ALMOST a third of drug dealers who qualified for the mandatory 10-year sentence avoided jail terms in Cork in the past two years.
Figures released by the Courts Service under the Freedom of Information Act, to the Evening Echo, showed there were 24 cases brought before Cork Circuit Court under Section 15 (A) of the Misuse of Drugs Act, in 2015 and 2016.
The legislation refers to the sale or supply of drugs worth more than €13,000 and carries a mandatory sentence of 10 years. However, this can be reduced if there are mitigating circumstances.
Seven of those before the court received fully suspended sentences, with conditions. There were two cases in the first quarter of 2015 where offenders were given six years imprisonment but the full term of imprisonment was suspended in both cases.
The figures also showed that just two of those convicted were given the mandatory 10 year sentence. Two others were also given 10 years each but one had 18 months suspended, while the other had two years suspended.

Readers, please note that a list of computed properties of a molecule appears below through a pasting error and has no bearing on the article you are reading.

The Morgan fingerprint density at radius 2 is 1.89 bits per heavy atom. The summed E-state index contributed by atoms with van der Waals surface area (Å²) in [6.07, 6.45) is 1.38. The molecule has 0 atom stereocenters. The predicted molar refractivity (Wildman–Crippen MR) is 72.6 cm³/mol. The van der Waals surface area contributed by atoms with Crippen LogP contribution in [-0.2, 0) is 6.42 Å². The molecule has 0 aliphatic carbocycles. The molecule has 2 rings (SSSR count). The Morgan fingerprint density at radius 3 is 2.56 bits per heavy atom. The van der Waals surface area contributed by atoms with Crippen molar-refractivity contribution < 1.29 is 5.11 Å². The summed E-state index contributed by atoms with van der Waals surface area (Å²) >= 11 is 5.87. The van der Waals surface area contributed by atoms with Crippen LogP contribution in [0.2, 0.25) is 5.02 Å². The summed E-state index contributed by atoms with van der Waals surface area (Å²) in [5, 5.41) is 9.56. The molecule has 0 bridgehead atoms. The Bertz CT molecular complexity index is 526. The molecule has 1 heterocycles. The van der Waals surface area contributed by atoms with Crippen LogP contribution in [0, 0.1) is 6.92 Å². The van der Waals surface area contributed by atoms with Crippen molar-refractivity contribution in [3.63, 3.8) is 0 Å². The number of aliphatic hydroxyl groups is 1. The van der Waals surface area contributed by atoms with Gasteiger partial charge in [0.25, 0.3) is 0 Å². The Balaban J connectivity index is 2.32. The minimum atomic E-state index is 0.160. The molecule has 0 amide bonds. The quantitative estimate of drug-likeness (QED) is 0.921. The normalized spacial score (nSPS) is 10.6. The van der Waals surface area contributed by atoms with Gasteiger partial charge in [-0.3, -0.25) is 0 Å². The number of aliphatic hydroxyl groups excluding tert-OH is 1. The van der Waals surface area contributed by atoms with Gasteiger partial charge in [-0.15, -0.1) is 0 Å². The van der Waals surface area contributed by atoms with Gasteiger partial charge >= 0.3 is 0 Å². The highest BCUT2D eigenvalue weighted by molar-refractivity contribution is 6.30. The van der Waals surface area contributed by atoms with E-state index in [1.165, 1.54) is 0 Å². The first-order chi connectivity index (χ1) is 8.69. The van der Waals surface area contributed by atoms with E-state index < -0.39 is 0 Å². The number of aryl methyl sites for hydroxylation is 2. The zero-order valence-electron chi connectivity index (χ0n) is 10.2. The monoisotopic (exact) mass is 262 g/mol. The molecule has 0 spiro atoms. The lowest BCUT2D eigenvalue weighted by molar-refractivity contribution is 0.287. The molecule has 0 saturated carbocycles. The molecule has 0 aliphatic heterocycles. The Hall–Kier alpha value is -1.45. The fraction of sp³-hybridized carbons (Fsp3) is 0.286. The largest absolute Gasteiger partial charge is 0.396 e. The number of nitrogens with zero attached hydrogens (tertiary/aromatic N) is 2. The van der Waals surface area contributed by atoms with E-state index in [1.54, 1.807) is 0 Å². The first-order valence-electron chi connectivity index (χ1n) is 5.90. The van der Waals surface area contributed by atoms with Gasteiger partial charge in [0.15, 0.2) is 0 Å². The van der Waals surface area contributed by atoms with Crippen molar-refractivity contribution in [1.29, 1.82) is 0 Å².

The mother of a man who died from a heroin overdose in Cork city has slammed the lenient approach taken in such cases.
Mary Gallagher, whose son Tony Stauton died on December 14, 2006, following an overdose, said that drug dealers cause as much heartache and pain to families as murderers.
“Drugs destroyed our lives for six or seven years before Tony died and for the 10 years since his death. God only knows how many other families have had their lives destroyed like us.”
Meanwhile, Cork South Central Fianna Fáil TD, Michael McGrath, is now urging the judiciary to take a firmer approach to sentencing those convicted under the legislation.
Deputy McGrath said: “It is clear from the data from the Courts in Cork and elsewhere that the judiciary do not like efforts by the Oireachtas to remove or limit the discretion of the judge when it comes to sentencing. However, given the devastating damage that drugs are causing in communities right throughout the country, I really believe the justice system needs to take a firmer line on those convicted of being involved in this evil trade and the legislation on mandatory sentencing in this area may well now have to be strengthened.”